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March 12, 2015 | Tom Ballard

“BIG IDEA” PROFILE: MarkerNetworks

Big Idea 2015(EDITOR’S NOTE: Seven teams competed in the finale of this year’s “What’s the Big Idea” competition sponsored by the Development Corporation of Knox County, Knoxville Entrepreneur Center, Knoxville Chamber and Tech 2020. Sing and Spell won the event, but six other entrepreneurial teams “gave it their all.” This is the third in a series profiling the other finalists that competed in the revamped, 48-hour event.)

MakerNetworks is the creation of Ben Farmer and Adam Byram. Both are software engineers with about 31 years of combined experience in hardware and software engineering. .

When did you first come-up with the idea that you submitted for the 2015 “What’s the Big Idea” competition?

We came up with this idea about a year ago – did some research and development on it and came away with a hard conclusion: how could we possibly explain the problem and solution in a way that normal people that have never used a 3D printer would be able to understand and relate to? We really believed in the idea and knew (from our personal experience with our own printers) that it would be a revolutionary leap forward, but if you can’t sell it, then the idea would never be more than another good idea.

Tell us about the original idea. What is it? What market need or deficiency do you hope to address?

The idea was to simplify 3D printing – to make 3D printing as easy as printing a document. We’re both highly technical people – both software developers with lots of experience with hardware – and 3D printing was a very hard and frustrating process for us. We wanted to make things rather than spend our time becoming experts on 3D printing.

Our idea was (and is) to make a device that you can plug into your 3D printer that will make the printer just work. It connects your printer to our cloud software and configures everything you need. It will also store your files and organize your projects. It gives you a video stream of your printer. It handles all the magic and complicated mess to take a model and make it come out as an object on your printer with a simple user interface you can use from any device anywhere in the world.

How did the concept change during the 48-hour weekend of intense mentoring and advice from others?

The concept didn’t change very much during the weekend. We did narrow the focus for our initial product and pitch. There are a lot of components or products to our idea, and we really had to focus it down to the core product for the pitch. We have a prototype that is this core function and worked to get everything ironed out for launching that initial version to some test customers. The mentors also really helped in where to expand the vision next and with market research on the potential of the idea.

What did change – and changed in a hugely positive way – was our ability to communicate the problem and our vision to solve it. Before the contest a reporter called and asked me, basically, what my big idea was. It took me 45 minutes to explain it in the simplest terms I could think of, and I’m not even sure they really understood what we wanted to do at the end. But after the 48 hour weekend, we are able to explain it in simple terms and in just a few minutes.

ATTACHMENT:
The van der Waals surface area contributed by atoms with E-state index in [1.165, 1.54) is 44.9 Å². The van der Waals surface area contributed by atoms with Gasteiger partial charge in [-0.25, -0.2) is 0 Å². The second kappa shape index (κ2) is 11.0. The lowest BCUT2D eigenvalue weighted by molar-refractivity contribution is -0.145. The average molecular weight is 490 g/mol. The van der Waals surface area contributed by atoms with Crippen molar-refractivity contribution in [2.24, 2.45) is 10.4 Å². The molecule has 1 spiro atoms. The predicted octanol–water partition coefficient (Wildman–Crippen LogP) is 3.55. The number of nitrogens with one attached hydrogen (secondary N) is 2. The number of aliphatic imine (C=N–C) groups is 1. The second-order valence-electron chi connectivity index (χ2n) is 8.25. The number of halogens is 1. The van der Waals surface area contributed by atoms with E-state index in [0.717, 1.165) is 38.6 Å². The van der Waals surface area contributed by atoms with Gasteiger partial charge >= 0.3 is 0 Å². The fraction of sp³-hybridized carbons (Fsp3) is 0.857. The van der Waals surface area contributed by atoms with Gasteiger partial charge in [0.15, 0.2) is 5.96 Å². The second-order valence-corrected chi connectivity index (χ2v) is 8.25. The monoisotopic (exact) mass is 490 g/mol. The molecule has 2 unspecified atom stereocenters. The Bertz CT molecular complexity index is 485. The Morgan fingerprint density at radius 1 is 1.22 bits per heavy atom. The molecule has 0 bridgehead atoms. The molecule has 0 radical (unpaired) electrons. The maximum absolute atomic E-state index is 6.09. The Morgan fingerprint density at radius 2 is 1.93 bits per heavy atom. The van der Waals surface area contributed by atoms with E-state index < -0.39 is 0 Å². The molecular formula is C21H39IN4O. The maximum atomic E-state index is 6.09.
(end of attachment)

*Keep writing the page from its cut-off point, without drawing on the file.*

I will readily admit bias in this, but no team made as much progress as we did that weekend. The transformation is still surprising.

At MakerNetworks, we simplify the process of 3D printing – from setup to final product – so that anyone can print with confidence on any printer.

Who were some of your more valuable mentors/advisors and how did they help you get ready for that Sunday night finale?

Wow, all of them! Adam and I had, without question, the hardest working team that weekend. Doug Speight was our lead mentor and really helped to focus us and keep us on track. Thomas Egan and Phillip Scruggs were indispensable – from research, marketing, and even making notes during the pitch of the questions that the judges asked and sending them to us after the event. Jeremy Floyd helped immensely with how to craft a big vision of our idea and how to communicate that during the pitch. Dan Lipe is an incredible designer and user experience expert (who) helped focus our message into terms that normal people could understand. Our slide deck was the best deck at the event and that was all Dan. We called Dan our secret sauce. We also received critical advice and ideas for our pitch from Jim Biggs and Jonathan Sexton at 2am Sunday morning.

Although you did not win the up to $10,000, you were on stage before an appreciative audience. Do you plan to continue working on the idea?

Yes, we are currently working on getting a beta test group together to prove out our prototype. Winning would have helped us move along much faster and get to market sooner.

If you could wave the proverbial wand and get one wish for something to help you move forward, what would it be?

There are two things we really need. First, 3D printers – lots and lots of different 3D printers to test with. Second, we need feedback from potential customers and beta users to help us refine the product. (EDITOR’S NOTE: You can contact Farmer at and Bryam at

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